5G is the backbone of a better-connected world. It’s enabling businesses to connect huge networks of sensors and devices, and use them to track operations, gather valuable data, and create a new generation of convenient and intuitive connected services for customers.
What is it?
5G is the fifth generation of cellular network technology. It’s capable of offering speeds up to 10 gigabits per second, enabling a huge range of data-rich mobile services — from seamless live video streaming to the continuous collection and live analysis of data from IoT devices.
This fast, low-latency network technology also enables businesses to connect a greater number of remote devices, and gather and utilize data in exciting new ways. For example, sensors deployed in trucks and packaging, when supported by a 5G network, can provide real-time visibility of your entire supply chain.
It’s this real-time capability that makes 5G such a breakthrough in remote communications. By supporting the rapid collection and sharing of data, it enables time-sensitive automated technology use cases like autonomous vehicles that have to make complex decisions in seconds.
What’s in for you?
5G gives you the chance to connect millions of IoT devices, enabling them to communicate and share data across long distances in near real-time. This allows for smarter, more autonomous interactions and operations, and the rapid capture and processing of device and environmental data.
In turn, those connected devices are enabling faster, more efficient, and better-controlled process — both within the walls of an organization, and beyond. In industrial manufacturing for example, embedding 5G-enabled sensors into products enables the manufacturer to track their performance, offer preventative maintenance, and ever offer physical products as a service — creating powerful new sources of revenue and business value.
What are the trade offs?
Currently, 5G is still in the early stages of rollout. Businesses that rush to create 5G-dependent remote services will likely encounter coverage issues — especially in rural areas — which may undermine the unbroken, real-time data streams 5G can enable.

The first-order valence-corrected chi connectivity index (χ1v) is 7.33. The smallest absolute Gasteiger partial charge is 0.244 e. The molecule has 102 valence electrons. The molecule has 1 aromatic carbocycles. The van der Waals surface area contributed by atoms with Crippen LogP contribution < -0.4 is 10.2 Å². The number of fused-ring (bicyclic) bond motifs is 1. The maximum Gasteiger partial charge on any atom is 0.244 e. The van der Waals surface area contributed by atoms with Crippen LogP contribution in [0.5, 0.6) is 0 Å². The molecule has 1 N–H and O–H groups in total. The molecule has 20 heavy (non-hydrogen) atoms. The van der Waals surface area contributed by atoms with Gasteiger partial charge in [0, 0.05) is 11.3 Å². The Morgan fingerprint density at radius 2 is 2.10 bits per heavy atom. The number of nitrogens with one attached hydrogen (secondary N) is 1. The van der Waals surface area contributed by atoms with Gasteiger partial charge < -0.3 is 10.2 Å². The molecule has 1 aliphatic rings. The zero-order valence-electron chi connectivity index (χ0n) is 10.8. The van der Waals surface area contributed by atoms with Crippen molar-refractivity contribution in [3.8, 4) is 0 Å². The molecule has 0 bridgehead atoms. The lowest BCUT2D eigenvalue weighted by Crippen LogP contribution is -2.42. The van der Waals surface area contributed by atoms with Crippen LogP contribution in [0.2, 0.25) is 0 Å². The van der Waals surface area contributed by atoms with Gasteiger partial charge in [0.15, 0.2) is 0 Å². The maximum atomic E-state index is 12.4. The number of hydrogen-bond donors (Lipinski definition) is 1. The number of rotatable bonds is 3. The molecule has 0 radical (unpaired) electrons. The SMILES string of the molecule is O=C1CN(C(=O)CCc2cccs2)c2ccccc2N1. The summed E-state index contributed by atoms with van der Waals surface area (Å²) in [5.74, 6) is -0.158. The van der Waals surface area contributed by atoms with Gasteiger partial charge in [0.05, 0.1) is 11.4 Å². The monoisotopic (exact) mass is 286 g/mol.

The term 5G can correctly be used to describe signals using a wide range of radio frequencies. Generally speaking, the higher the data throughput of the frequency being used, the lower that signal is able to penetrate solid objects. Due to this and other constraints, while 5G is theoretically capable of up to 10 gigabits per second throughput, the majority of consumer implementations currently use frequencies capable of 100-400 megabits per second.
To avoid coverage issues, some businesses may want to consider building their own 5G infrastructure. This will ensure high speeds for their devices and services, but carries a huge cost, and requires you to navigate complex local regulations.
Existing applications may need to be re-architected to take advantage of the benefits of 5G. This may mean moving to more edge computing and other distributed data and compute models.
Some early adopters have also raised concerns about 5G’s impact on device battery life. For smartphone users, that’s an annoyance. But for businesses deploying discrete sensors and devices designed to go for months or even years without maintenance, shorter battery lives can seriously impact the viability of major IoT projects.
How is it being used?
5G is currently being used in three main ways:
● To support fast, low-latency automation use cases that demand high reliability, such as autonomous vehicles, or autonomous machinery
● To enable the creation and management of wide-scale Internet of Things projects like smart city initiatives, or supply chain tracking — both use cases that require thousands or even millions of dispersed connected devices to succeed
● Delivering broadband-grade connectivity to people everywhere, through mobile networks — enabling businesses to drive revenue through the delivery of data-rich services